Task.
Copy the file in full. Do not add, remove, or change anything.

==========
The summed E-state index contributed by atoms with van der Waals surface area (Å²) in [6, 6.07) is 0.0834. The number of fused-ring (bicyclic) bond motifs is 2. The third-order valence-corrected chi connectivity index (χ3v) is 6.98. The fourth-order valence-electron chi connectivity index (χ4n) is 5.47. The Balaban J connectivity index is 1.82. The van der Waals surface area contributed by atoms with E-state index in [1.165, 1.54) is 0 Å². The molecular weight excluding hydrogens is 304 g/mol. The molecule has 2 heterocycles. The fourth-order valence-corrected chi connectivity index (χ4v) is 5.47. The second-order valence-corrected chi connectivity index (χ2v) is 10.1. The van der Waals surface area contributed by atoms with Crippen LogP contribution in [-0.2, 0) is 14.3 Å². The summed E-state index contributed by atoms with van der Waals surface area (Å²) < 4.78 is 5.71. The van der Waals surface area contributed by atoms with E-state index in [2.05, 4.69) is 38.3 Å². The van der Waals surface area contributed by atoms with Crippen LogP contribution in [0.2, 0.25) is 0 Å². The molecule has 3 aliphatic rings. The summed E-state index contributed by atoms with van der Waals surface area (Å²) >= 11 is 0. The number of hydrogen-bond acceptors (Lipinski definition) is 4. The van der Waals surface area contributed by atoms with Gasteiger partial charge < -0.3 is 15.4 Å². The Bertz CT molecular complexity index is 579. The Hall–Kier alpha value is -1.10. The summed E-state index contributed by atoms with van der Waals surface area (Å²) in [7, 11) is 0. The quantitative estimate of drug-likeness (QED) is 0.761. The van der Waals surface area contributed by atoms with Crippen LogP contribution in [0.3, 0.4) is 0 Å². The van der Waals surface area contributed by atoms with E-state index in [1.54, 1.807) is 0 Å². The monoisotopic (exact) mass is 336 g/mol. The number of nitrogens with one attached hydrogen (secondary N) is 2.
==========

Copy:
The summed E-state index contributed by atoms with van der Waals surface area (Å²) in [6, 6.07) is 0.0834. The number of fused-ring (bicyclic) bond motifs is 2. The third-order valence-corrected chi connectivity index (χ3v) is 6.98. The fourth-order valence-electron chi connectivity index (χ4n) is 5.47. The Balaban J connectivity index is 1.82. The van der Waals surface area contributed by atoms with E-state index in [1.165, 1.54) is 0 Å². The molecular weight excluding hydrogens is 304 g/mol. The molecule has 2 heterocycles. The fourth-order valence-corrected chi connectivity index (χ4v) is 5.47. The second-order valence-corrected chi connectivity index (χ2v) is 10.1. The van der Waals surface area contributed by atoms with Crippen LogP contribution in [-0.2, 0) is 14.3 Å². The summed E-state index contributed by atoms with van der Waals surface area (Å²) < 4.78 is 5.71. The van der Waals surface area contributed by atoms with E-state index in [2.05, 4.69) is 38.3 Å². The van der Waals surface area contributed by atoms with Crippen LogP contribution in [0.2, 0.25) is 0 Å². The molecule has 3 aliphatic rings. The summed E-state index contributed by atoms with van der Waals surface area (Å²) >= 11 is 0. The number of hydrogen-bond acceptors (Lipinski definition) is 4. The van der Waals surface area contributed by atoms with Gasteiger partial charge < -0.3 is 15.4 Å². The Bertz CT molecular complexity index is 579. The Hall–Kier alpha value is -1.10. The summed E-state index contributed by atoms with van der Waals surface area (Å²) in [7, 11) is 0. The quantitative estimate of drug-likeness (QED) is 0.761. The van der Waals surface area contributed by atoms with Crippen LogP contribution in [0.3, 0.4) is 0 Å². The van der Waals surface area contributed by atoms with E-state index in [1.54, 1.807) is 0 Å². The monoisotopic (exact) mass is 336 g/mol. The number of nitrogens with one attached hydrogen (secondary N) is 2.